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Night Watch (Alexandra Cooper) Paperback – 4 Jul 2013


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Product details

  • Paperback: 512 pages
  • Publisher: Sphere (4 July 2013)
  • Language: English
  • ISBN-10: 075154390X
  • ISBN-13: 978-0751543902
  • Product Dimensions: 12.8 x 3.2 x 19.8 cm
  • Average Customer Review: 3.8 out of 5 stars  See all reviews (34 customer reviews)
  • Amazon Bestsellers Rank: 190,009 in Books (See Top 100 in Books)

More About the Author

Linda Fairstein is a former prosecutor and one of America's foremost legal experts on crimes of violence against women and children. For three decades, she served in the office of the New York County District Attorney, where she was Chief of the Sex Crimes Prosecution Unit. In 2010 she was the winner of the Silver Bullet Award from the International Thriller Writers. Her Alexandra Cooper novels have been translated into more than a dozen languages and have debuted on the The Sunday Times and The New York Times' bestseller lists, among others. She lives in Manhattan and on Martha's Vineyard.


Product Description

Book Description

International bestselling author Linda Fairstein returns with a ripped-from-the-headlines thriller that takes Alexandra Cooper into the dark underside of New York City.

From the Inside Flap

'That's what a night watch is, one man hired to keep everyone safe - the sleepless sentinel who looks over the city from sunset to dawn.'

Forty-eight hours after New York Assistant DA Alexandra Cooper arrives in France to visit her restaurateur boyfriend, Luc Rouget, her holiday is cut short when a young woman is found murdered. The only evidence discovered on the body is one of Luc's matchboxes promoting his new restaurant in New York. Before the investigation begins, Alex is summoned back home to handle a high profile case.

Mohammed Gil-Darsin, Head of the World Economic Bureau, has been accused of attacking a maid in his hotel. As the scandal unfolds, Alex finds her attention torn between preparing the alleged victim to testify and a murder case with ties too close to home.

When a second body is found with Luc's matchbox - this time in Brooklyn - Alex begins to fear that the two cases may be connected, and that uncovering the sordid secrets of the city's most wealthy and powerful could cost her and her loved ones everything they hold dear...

International bestselling author Linda Fairstein returns with a ripped-from-the-headlines thriller that takes Alexandra Cooper into the dark underside of New York City.

--This text refers to the Hardcover edition.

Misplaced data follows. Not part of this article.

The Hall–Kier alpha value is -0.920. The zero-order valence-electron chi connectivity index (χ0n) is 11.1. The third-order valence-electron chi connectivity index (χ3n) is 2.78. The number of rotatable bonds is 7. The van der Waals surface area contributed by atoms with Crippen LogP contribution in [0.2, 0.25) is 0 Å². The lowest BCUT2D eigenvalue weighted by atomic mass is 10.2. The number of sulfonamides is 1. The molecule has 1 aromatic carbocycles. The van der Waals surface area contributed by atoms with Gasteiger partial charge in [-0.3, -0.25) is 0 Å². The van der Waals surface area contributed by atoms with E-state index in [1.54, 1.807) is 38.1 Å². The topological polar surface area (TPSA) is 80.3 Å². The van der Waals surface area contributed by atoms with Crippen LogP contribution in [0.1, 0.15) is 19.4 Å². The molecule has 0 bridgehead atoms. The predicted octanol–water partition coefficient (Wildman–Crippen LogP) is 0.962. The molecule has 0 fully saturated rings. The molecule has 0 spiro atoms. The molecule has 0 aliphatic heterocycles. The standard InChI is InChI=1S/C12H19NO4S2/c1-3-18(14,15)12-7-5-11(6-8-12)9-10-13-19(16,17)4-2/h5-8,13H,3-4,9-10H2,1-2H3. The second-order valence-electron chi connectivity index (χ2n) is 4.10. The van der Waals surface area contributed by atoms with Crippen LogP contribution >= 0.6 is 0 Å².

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Customer Reviews

3.8 out of 5 stars

Most Helpful Customer Reviews

20 of 20 people found the following review helpful By Madame Cholet on 14 Aug. 2012
Format: Hardcover
This is not a "bad" book. It is typical Fairstein fare, and if you are a dedicated fan you will no doubt enjoy it's familiar plot devices, characters and scenes.

But having read it and not enjoyed it, I find myself wondering whether this series has now gone on too long; joining others who have committed the same sins: Elizabeth George, Cara Black and Patricia Cornwell to name but three. ( Is it a coincidence that all of these are American? Is it indicative of the publishing industry over there perhaps?)

There are two plots. One concerning Cooper's latest French beau Luc and his restaurant ambitions, and the second is a fictionalised account of the Dominique Strauss-Kahn debacle of a few months ago. I object to this latter strongly, as I did the plot in the Elizabeth George book that was a pastiche of the James Bolger affair.

Are today's crime writers so devoid of ideas that they have to fictionalise sensational true life stories to generate revenue?

Doubtlessly some will enjoy the blurring of boundaries between fact and fiction: personally I don't and feel a teensy bit cheated when they occur.

I also find that I am now getting weary with certain devices that appear in EVERY Fairstein book: the Cooper-Hoffman valve, brilliant Lawyer Justin Feldman, Jeopardy, homages to obscure parts of New York history, name-checking her friends as "wonderful / talented / kind / (add own epithet)" characters, the hackneyed stereotypes of McKinney/Battaglia and Gunsher. I could go on.